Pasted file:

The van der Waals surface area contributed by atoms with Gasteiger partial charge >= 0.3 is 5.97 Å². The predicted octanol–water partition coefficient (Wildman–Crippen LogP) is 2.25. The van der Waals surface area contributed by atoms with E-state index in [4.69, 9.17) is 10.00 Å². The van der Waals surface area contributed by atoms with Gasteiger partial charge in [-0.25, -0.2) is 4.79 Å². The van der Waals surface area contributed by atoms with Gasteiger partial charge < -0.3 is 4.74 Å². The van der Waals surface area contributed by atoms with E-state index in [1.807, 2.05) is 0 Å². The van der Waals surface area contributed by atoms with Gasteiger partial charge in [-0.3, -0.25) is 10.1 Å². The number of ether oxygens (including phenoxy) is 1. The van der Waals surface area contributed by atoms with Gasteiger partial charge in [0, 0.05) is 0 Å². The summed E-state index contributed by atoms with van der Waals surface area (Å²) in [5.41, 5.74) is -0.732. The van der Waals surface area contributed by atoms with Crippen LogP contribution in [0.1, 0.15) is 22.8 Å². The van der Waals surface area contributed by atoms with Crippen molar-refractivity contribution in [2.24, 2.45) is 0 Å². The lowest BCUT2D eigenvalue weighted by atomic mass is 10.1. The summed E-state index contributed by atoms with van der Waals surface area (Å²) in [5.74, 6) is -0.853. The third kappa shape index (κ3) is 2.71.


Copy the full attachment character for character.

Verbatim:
The van der Waals surface area contributed by atoms with Gasteiger partial charge >= 0.3 is 5.97 Å². The predicted octanol–water partition coefficient (Wildman–Crippen LogP) is 2.25. The van der Waals surface area contributed by atoms with E-state index in [4.69, 9.17) is 10.00 Å². The van der Waals surface area contributed by atoms with Gasteiger partial charge in [-0.25, -0.2) is 4.79 Å². The van der Waals surface area contributed by atoms with Gasteiger partial charge < -0.3 is 4.74 Å². The van der Waals surface area contributed by atoms with E-state index in [1.807, 2.05) is 0 Å². The van der Waals surface area contributed by atoms with Gasteiger partial charge in [-0.3, -0.25) is 10.1 Å². The number of ether oxygens (including phenoxy) is 1. The van der Waals surface area contributed by atoms with Gasteiger partial charge in [0, 0.05) is 0 Å². The summed E-state index contributed by atoms with van der Waals surface area (Å²) in [5.41, 5.74) is -0.732. The van der Waals surface area contributed by atoms with Crippen LogP contribution in [0.1, 0.15) is 22.8 Å². The van der Waals surface area contributed by atoms with Crippen molar-refractivity contribution in [2.24, 2.45) is 0 Å². The lowest BCUT2D eigenvalue weighted by atomic mass is 10.1. The summed E-state index contributed by atoms with van der Waals surface area (Å²) in [5.74, 6) is -0.853. The third kappa shape index (κ3) is 2.71.